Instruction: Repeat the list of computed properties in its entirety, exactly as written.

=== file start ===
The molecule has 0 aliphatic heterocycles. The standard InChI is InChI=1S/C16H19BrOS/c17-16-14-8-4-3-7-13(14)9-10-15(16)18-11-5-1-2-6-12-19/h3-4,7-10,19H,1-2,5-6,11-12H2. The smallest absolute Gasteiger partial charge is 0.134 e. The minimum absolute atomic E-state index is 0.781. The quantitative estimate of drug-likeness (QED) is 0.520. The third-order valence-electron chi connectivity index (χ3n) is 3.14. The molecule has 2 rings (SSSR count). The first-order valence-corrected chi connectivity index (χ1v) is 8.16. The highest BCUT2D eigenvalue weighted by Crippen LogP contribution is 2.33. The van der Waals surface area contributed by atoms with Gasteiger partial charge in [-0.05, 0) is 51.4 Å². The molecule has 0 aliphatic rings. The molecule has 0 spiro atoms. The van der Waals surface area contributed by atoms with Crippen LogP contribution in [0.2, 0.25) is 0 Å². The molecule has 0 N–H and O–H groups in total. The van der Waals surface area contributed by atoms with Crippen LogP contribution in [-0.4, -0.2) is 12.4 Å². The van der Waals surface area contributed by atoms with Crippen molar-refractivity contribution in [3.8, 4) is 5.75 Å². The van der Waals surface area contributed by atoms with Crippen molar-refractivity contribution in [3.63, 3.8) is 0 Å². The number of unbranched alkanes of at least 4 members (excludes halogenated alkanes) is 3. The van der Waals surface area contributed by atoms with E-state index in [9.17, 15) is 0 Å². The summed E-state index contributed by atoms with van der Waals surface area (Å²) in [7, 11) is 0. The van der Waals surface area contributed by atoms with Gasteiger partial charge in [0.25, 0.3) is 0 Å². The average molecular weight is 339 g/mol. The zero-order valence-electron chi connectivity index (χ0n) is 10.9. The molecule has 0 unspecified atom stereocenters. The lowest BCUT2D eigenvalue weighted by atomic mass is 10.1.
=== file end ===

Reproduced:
The molecule has 0 aliphatic heterocycles. The standard InChI is InChI=1S/C16H19BrOS/c17-16-14-8-4-3-7-13(14)9-10-15(16)18-11-5-1-2-6-12-19/h3-4,7-10,19H,1-2,5-6,11-12H2. The smallest absolute Gasteiger partial charge is 0.134 e. The minimum absolute atomic E-state index is 0.781. The quantitative estimate of drug-likeness (QED) is 0.520. The third-order valence-electron chi connectivity index (χ3n) is 3.14. The molecule has 2 rings (SSSR count). The first-order valence-corrected chi connectivity index (χ1v) is 8.16. The highest BCUT2D eigenvalue weighted by Crippen LogP contribution is 2.33. The van der Waals surface area contributed by atoms with Gasteiger partial charge in [-0.05, 0) is 51.4 Å². The molecule has 0 aliphatic rings. The molecule has 0 spiro atoms. The van der Waals surface area contributed by atoms with Crippen LogP contribution in [0.2, 0.25) is 0 Å². The molecule has 0 N–H and O–H groups in total. The van der Waals surface area contributed by atoms with Crippen LogP contribution in [-0.4, -0.2) is 12.4 Å². The van der Waals surface area contributed by atoms with Crippen molar-refractivity contribution in [3.8, 4) is 5.75 Å². The van der Waals surface area contributed by atoms with Crippen molar-refractivity contribution in [3.63, 3.8) is 0 Å². The number of unbranched alkanes of at least 4 members (excludes halogenated alkanes) is 3. The van der Waals surface area contributed by atoms with E-state index in [9.17, 15) is 0 Å². The summed E-state index contributed by atoms with van der Waals surface area (Å²) in [7, 11) is 0. The van der Waals surface area contributed by atoms with Gasteiger partial charge in [0.25, 0.3) is 0 Å². The average molecular weight is 339 g/mol. The zero-order valence-electron chi connectivity index (χ0n) is 10.9. The molecule has 0 unspecified atom stereocenters. The lowest BCUT2D eigenvalue weighted by atomic mass is 10.1.